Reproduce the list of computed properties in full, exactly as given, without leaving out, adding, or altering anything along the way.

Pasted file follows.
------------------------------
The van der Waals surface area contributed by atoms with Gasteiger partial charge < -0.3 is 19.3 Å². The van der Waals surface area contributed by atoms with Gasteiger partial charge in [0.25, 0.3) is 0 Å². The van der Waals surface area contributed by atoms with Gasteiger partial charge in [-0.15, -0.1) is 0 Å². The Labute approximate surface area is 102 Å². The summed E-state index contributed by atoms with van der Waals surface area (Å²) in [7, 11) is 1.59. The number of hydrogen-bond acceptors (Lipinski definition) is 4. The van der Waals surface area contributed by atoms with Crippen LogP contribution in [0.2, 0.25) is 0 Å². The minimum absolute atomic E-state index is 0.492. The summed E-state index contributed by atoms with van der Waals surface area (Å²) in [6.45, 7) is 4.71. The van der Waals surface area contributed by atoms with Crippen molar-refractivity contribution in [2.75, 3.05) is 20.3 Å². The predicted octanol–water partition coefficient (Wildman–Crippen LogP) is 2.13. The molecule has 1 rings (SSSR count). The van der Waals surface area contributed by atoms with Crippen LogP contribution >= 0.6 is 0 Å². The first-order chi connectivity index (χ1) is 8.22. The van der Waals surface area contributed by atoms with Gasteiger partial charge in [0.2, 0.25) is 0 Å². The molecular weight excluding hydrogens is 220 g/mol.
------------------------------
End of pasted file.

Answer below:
The van der Waals surface area contributed by atoms with Gasteiger partial charge < -0.3 is 19.3 Å². The van der Waals surface area contributed by atoms with Gasteiger partial charge in [0.25, 0.3) is 0 Å². The van der Waals surface area contributed by atoms with Gasteiger partial charge in [-0.15, -0.1) is 0 Å². The Labute approximate surface area is 102 Å². The summed E-state index contributed by atoms with van der Waals surface area (Å²) in [7, 11) is 1.59. The number of hydrogen-bond acceptors (Lipinski definition) is 4. The van der Waals surface area contributed by atoms with Crippen LogP contribution in [0.2, 0.25) is 0 Å². The minimum absolute atomic E-state index is 0.492. The summed E-state index contributed by atoms with van der Waals surface area (Å²) in [6.45, 7) is 4.71. The van der Waals surface area contributed by atoms with Crippen molar-refractivity contribution in [2.75, 3.05) is 20.3 Å². The predicted octanol–water partition coefficient (Wildman–Crippen LogP) is 2.13. The molecule has 1 rings (SSSR count). The van der Waals surface area contributed by atoms with Crippen LogP contribution >= 0.6 is 0 Å². The first-order chi connectivity index (χ1) is 8.22. The van der Waals surface area contributed by atoms with Gasteiger partial charge in [0.2, 0.25) is 0 Å². The molecular weight excluding hydrogens is 220 g/mol.